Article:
Sunday, November 22, 2009

Pumpkin Risotto

I've been making lots of pumpkin things this fall because I've felt festive.  So for Thanksgiving yesterday, I tried making risotto for the first time and I thought it was a success, though if you have to reheat it, I would suggest undercooking it slightly, as the reheating made it a little too sticky and soft.  I combined two recipes, a vegan one that I didn't really like the spices of and one with sage and thyme but made with chicken broth, butter and cheese to get a vegetarian (but not vegan) option which I think took the best flavor but that my brother could still eat.  So here it is:

  • 1 cup dry white wine
  • 4 cups vegetable stock (not bouillon, this is the kind of thing where you really can taste the stock, so use the good stuff)
  • 1 tablespoon extra virgin olive oil
  • 1 medium onion, finely chopped
  • 2 cloves garlic, finely chopped
  • 1 cup uncooked Arborio rice
  • 1 cup LIBBY'S® 100% Pure Pumpkin (I used more to finish off a can)
  • 1 teaspoon fresh thyme leaves or chopped fresh sage leaves (I used dried)
  • 1/2 cup BUITONI® Refrigerated Freshly Shredded Parmesan Cheese
  • 1 tablespoon butter
  • Ground black pepper to taste


  1. Heat oil in large, nonstick skillet over medium-high heat. Add onion and garlic; cook, stirring occasionally, for 4 minutes or until onion is tender. Stir in rice; cook, stirring frequently, for 2 minutes. Stir in pumpkin and thyme.
  2. Stir in wine. Reduce heat to medium; add broth, 1/2 cup at a time, allowing each addition to be absorbed before adding more broth. Rice should be tender but firm to the bite and mixture should be creamy. This should take 20 to 25 minutes. 
  3. Stir in cheese and butter until melted. Season with pepper.

Friday, November 20, 2009

Restaurant Review: Rosa Mexicano

So tonight I tried Rosa Mexicano, which is supposedly a pretty authentic Mexican restaurant (I don't tend to believe that, but I guess I was told if a "Mexican" restaurant does not have burritos, it is a good indication that it is the real thing, however, I take the fact that we are not actually in Mexico with a grain of salt).

First of all, the service was phenomenal.  Extremely fast.  We were starving, so we put in the order for guacamole as we sat down and it was there no more than a minute after the waiters (yes, waiters, one was in training) left.  And it seemed like we had barely finished that when our actual food came.  The waiters were attentive, and had good recommendations.  When I asked about the mole (how do you put accentuated characters in posts?) sauce he offered to bring me a sample.  Honestly, I was too hungry and too focused on the food to notice much, but the whole dinner seemed to fly by, which in this case, speaks well to the efficiency of the restaurant.  Also, with my take home box, they included fresh rice and beans, rather than the leftovers from dinner, which ensures that it will be a complete second meal, rather than the smaller half that I sometimes end up with.  They had some Dia de los Muertos specials (yes, that was 18 days ago) that sounded fantastic, but way to big, like an 18 oz steak with sides... yeah, that's like a week's worth of meals for me...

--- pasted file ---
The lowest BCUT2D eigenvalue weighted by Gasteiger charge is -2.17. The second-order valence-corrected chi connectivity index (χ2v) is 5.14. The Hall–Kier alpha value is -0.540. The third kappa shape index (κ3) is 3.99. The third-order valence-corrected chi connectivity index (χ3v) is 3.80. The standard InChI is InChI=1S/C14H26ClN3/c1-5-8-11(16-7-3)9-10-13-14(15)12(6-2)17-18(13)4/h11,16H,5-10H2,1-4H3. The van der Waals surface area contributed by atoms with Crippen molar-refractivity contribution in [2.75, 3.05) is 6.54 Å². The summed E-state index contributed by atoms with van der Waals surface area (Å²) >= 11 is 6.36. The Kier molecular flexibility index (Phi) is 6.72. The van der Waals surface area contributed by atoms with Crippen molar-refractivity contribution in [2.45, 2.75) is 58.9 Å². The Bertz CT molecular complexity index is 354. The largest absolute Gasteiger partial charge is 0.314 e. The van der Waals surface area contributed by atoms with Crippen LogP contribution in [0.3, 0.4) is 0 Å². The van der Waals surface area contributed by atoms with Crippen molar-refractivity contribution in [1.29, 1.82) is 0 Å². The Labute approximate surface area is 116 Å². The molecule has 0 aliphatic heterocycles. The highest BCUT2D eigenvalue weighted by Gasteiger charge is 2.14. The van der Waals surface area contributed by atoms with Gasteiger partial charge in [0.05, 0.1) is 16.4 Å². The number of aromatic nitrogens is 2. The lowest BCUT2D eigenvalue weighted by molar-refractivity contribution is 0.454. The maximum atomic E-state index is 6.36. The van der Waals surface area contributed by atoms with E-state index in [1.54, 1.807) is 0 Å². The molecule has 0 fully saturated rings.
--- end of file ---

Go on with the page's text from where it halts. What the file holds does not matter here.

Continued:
The guacamole is one of their specialties, they make it at the table, which is pretty cool, and the guacamole maker has 90 seconds to make it, he told me.  And it was awesome, probably because it was so fresh.  And because we were famished.  They also included two salsas, I liked the spicy tomatillo one, it had a hint of mint.  By the time we were done, bam there were our entrees!  I got the Mole de Xico beef enchiladas because I was craving steak and the mole sauce was fantastic, like hot chocolate with cinnamon and nutella (which is a basic version of what it was).  Very filling and very complex.  And I don't know that I've had a good mole before this (the waiter said they are all the same and I probably just didn't like it, but I tried the sample and knew that they are NOT all the same).

Dessert really would have rounded off the meal, especially something Mexican chocolate, but we were just too full.  So that would be my recommendation.  I probably would have gotten the you pick 3 ice cream/sorbets.

In summary: great food, some of the best Mexican I've found north of, well, Mexico, awesome service, interesting ambiance.  My only complaint was it's a little pricy, but hey, the exceptional food alway is, right?

Tuesday, November 17, 2009

Double Broccoli Quinoa

I just made the best dinner.  Seriously, an awesome, awesome dinner.  You look at the title and probably think I'm crazy, and I probably am, but it is seriously awesome.  And pretty easy too, if you have a food processor (or I'm sure a large enough blender would work).  Using a food processor for the first time was the hardest part.

I think it's the garlic that makes this recipe, or maybe the parmesan cheese.  Or maybe, it's the broccoli.  I say that I don't like vegetables so I hide them places... recently that hasn't been true, as I brought back the Carrot Chile and Cilantro Soup and plan on making veggie salads for lunch over the weekend.  Also, broccoli is an exception to that rule.  I love broccoli, I crave broccoli with lemon.  I've been reading "Alone in the Kitchen with An Eggplant," thanks ctheflute, which is basically people gushing about their favorite foods to eat alone.  And these are people who can actually write, so I'm in a gushy mood, especially over food.

Anyway, the point is, I love broccoli so double the broccoli and I'm a happy camper.  And this is a great vegetarian meal because (as I recently learned) quinoa is a complete protein (cough, cough for any vegetarians or people who feed vegetarians, they should include quinoa as a great protein source).  And it is so tasty.  Broccoli pesto?  One of the best ideas ever.  This is from 101 Cookbooks.

3 cups cooked quinoa (one cup dry)
5 cups raw broccoli, cut into florets and stems

3 medium garlic cloves
2/3 c sliced or slivered almonds, toasted
1/3 c grated Parmesan
2 big pinches of salt
2 Tbsp fresh lemon juice
1/4 c olive oil
1/4 c heavy cream (I used vanilla soymilk because I didn't have cream)

Optional toppings: slivered basil, fireoil, sliced avocado, crumbled feta
(note, I used avocado and it didn't really add anything and I think I used extra Parmesan so feta was unnecessary.

Heat (or cook) quinoa and set aside.

Barely cook broccoli by bringing 3/4 cup water into a large pot to a simmer.  Stir in broccoli, cover and cook for a minute, just enough to take the raw edge off.  Transfer broccoli to a strainer and run under cold water to end cooking.  Set aside.

Make broccoli pesto: puree two cups of broccoli, the garlic, 1/2 almonds, Parmesan, remaining salt, and lemon juice in a food processor.  Drizzle in olive oil and cream and pulse until smooth.

Just before serving, toss quinoa and remaining broccoli with 1/2 for the broccoli pesto.  Adjust to taste as needed.  Serve with serving toppings.